Walmart saw its profits jump in latest quarter as e-commerce sales surged during the coronavirus pandemic and US government stimulus payments boosted spending, the company reported Tuesday.
And executives said the retail behemoth made progress in addressing shortages of cleaning supplies and grocery staples that sold out in the early days of the pandemic.
But Walmart did not provide full-year profit targets and executives said the outlook remained clouded by the unpredictable course commercial patio furniture of the virus and whether Congress will enact another round of fiscal stimulus.
“There’s just a lot of uncertainty right now, and so much variance in how customers are feeling about their situation,” Walmart Chief Executive Doug McMillon said on a conference call with analysts on the second quarter earnings.
“And this decision that the government has got to make about phase four investments is an important one.”
The chain posted net income of $6.5 billion, up nearly 80 percent from the year-ago period, boosted by a large gain commercial patio umbrellas based on its investment in Chinese company JD.com.
A 97 percent surge in Walmart US e-commerce sales helped boost total revenues by 5.6 percent to $137.7 billion.
– Shifting consumer behavior –
The world’s biggest retailer cited robust demand for groceries and heavy use of e-commerce from home-bound consumers.
Sales were strong for electronics, outdoor living items and other goods with higher profit margins, the company said.
Changes to customer behavior amid social distancing protocols have led to a supply crunch for sometimes unlikely items, such as adult bicycles and fishing rods.
Walmart now estimates that there are 35 million Americans who fish, up from 25 million before the pandemic.
“I looked at fishing in the store this week, and we’re still really light, just basic terminal tackle, hooks and bobbers and stuff like that,” McMillon said.
The company reported higher sales at Walmart US, the company’s biggest unit by far, with consumers making fewer trips to stores, but spending more. Walmart’s wholesale store Sam’s Club saw a 60 percent increase in new members.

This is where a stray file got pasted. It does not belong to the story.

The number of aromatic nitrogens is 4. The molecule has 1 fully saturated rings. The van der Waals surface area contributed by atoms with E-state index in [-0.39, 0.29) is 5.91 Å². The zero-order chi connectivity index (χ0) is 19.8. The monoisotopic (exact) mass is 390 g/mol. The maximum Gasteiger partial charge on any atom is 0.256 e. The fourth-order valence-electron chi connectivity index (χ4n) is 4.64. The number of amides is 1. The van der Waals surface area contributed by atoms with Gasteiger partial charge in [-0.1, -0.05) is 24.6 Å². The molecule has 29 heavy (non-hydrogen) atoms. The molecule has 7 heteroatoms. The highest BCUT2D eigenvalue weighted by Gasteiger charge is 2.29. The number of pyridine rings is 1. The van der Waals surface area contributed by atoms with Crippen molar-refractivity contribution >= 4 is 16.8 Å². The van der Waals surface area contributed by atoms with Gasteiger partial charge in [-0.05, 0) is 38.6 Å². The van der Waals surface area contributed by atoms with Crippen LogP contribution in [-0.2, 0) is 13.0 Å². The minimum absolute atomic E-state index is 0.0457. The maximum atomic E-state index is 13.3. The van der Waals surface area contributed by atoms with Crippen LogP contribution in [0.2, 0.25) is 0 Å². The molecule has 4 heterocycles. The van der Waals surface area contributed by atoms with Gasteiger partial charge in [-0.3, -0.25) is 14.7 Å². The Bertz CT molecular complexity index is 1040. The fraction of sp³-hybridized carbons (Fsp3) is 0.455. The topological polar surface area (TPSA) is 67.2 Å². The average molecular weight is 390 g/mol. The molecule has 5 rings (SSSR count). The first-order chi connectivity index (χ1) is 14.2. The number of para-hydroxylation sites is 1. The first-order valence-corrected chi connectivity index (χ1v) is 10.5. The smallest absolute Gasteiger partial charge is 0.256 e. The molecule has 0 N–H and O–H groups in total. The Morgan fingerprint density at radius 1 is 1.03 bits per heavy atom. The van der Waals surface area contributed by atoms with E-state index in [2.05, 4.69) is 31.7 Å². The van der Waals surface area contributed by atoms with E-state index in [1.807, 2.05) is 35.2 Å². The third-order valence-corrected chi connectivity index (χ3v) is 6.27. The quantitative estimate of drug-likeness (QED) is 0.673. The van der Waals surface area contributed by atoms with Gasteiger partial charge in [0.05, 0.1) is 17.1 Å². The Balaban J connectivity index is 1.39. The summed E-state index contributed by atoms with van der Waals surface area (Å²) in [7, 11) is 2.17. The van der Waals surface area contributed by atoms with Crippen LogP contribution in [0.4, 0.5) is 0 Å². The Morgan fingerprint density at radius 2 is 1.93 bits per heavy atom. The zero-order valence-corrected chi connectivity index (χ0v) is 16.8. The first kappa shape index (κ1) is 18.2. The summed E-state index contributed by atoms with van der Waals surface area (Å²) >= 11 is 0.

– Whither holiday season? –
US retailers were helped by the $2.2 trillion CARES Act stimulus package passed in late March which included one-time payments of $1,200 to all Americans as well as an additional $600 in weekly unemployment benefits for people who lost their jobs.
Fellow big-box store Home Depot said stimulus payments also played a role in that company’s 24.5 percent rise in second-quarter profits to $4.3 billion, as home-bound commercial pool furniture customers invested in home improvement projects like deck building, painting and landscape work.
But Home Depot, like Walmart, avoided a full-year forecast.
“We are cautious to extrapolate trends from the first half of the year into a forecast for the reminder of the year, particularly given the tremendous amount of uncertainty we face with regards to the duration and continued impacts of the virus,” Home Depot Chief Executive Craig Menear said.
Walmart executives emphasized the need for adaptation, noting that sales in the US tapered off near the end of the quarter as the lift from stimulus spending faded.
Expanded federal unemployment benefits ran out at the end of July, and the White House has failed to agree with Democratic leaders in Congress on a new emergency spending package.
The back-to-school season has started sluggishly, with weak demand for backpacks and some apparel, as many school districts around the country moving tentatively towards reopening, with many teaching online or a using a hybrid model.
The outlook for the holiday season is also fluid, said Walmart US chief John Furner.
“We’re still learning day-to-day which schools are open or planning to open, and I think every one of the holidays… we’ll have to decide as we get closer,” Furner said.
Walmart is making contingency plans “and making sure we are ready for the customer in any way they want to shop,” he added.
Neil Saunders of GlobalData Retail said Walmart has done a good job of boosting its e-commerce operation, but suggested the company could be vulnerable if Washington continues to fail to enact more stimulus.
“As robust as these results are, they are more a consequence of external factors than a function of things Walmart has done to engineer growth,” Saunders said. “This means that as the impact of enhanced unemployment benefits and stimulus checks fades, Walmart is likely to see performance drop back.”
Walmart shares dropped 0.7 percent to $134.71, while Home Depot fell 1.1 percent to $285.00.